Center for Effective Global Action
Inference without randomization or ignorability: A stability controlled quasi-experiment on the prevention of tuberculosis
- Author(s): Hazlett, Chad
- Maokola, Werner
- Wulf, David Ami
- et al.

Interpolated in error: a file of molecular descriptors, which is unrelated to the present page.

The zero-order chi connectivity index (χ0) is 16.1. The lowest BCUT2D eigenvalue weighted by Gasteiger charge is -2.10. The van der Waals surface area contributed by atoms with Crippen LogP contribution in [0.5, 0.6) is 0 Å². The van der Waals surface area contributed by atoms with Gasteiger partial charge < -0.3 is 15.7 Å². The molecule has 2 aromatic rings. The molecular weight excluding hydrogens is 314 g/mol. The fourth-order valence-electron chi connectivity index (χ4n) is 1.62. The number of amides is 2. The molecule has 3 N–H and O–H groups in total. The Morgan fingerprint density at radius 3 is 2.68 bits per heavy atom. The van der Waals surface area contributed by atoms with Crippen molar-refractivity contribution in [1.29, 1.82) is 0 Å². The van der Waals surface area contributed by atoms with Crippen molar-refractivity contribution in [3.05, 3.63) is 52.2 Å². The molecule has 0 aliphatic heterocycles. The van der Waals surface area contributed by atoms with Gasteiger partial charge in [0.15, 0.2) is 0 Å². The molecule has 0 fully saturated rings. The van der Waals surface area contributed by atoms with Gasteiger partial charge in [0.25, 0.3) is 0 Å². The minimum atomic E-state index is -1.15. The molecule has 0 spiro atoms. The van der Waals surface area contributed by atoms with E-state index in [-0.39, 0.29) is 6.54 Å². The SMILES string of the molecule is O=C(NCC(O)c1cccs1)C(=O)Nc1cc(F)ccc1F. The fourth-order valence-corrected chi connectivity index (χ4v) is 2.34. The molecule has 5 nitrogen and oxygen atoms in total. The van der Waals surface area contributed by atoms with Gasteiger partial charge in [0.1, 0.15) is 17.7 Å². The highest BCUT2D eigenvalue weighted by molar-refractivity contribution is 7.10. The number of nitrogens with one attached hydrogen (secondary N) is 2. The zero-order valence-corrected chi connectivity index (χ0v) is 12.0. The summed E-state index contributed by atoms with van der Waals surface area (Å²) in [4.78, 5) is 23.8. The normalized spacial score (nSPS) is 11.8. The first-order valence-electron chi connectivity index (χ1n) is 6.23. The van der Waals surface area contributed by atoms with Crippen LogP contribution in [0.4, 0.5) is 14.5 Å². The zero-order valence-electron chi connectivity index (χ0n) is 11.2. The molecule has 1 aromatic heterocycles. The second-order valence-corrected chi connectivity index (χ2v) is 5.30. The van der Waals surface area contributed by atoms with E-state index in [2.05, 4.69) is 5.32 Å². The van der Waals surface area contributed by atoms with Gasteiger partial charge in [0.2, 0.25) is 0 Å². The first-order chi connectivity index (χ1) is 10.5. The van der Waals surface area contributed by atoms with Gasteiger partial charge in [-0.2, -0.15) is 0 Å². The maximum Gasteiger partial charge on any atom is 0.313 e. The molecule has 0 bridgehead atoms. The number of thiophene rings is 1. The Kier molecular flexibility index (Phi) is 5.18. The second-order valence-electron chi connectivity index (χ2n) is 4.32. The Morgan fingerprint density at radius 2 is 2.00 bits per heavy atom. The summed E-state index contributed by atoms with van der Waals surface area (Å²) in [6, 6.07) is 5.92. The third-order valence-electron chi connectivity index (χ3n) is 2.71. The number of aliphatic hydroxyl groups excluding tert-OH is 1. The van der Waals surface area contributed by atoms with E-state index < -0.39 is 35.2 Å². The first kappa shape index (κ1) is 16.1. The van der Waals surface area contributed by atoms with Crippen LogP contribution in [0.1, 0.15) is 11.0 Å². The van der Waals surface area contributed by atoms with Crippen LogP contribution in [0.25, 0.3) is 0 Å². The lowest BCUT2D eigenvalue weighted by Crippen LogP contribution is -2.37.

When determining the eﬀectiveness of a new treatment, randomized trials are not always possible or desirable. The stability-controlled quasi-experiment (SCQE) (Hazlett, 2019) is an observational approach that replaces the usual “no-unobserved confounding” assumption with one on the change in non-treatment outcome between successive cohorts, or the “baseline trend.” We extend this method to allow variance estimation and inference, and apply it for the ﬁrst time by examining whether isoniazid preventive therapy (IPT) reduced tuberculosis (TB) incidence among 26,715 HIV patients in Tanzania. After IPT became available in the clinics we studied, a non-random 25% of patients received it. Within a year, fewer than 1% of patients on IPT developed TB, compared to 16% of the untreated. Regression adjustment using available covari-ates produces an equally large and highly signiﬁcant estimate of -15 percentage point (pp) [95%CI: -16.6, -13.7]. While those estimates may generate conﬁdence in IPT’s eﬀectiveness, they cannot eliminate confounding. By contrast, SCQE reveals that the average treatment eﬀect on the treated must be small and indistinguishable from zero, if we assume the baseline trend was ﬂat over the study period. Rather, to argue that IPT was beneﬁcial requires claiming that the (non-treatment) incidence rate rose by at least 0.5 pp per year. This is plausible, but far from certain. The SCQE approach has broad applicability and will sometimes lead to deﬁnitive claims of eﬀectiveness. In this case, it usefully aids in protecting against over-conﬁdence in claims that IPT was eﬀective.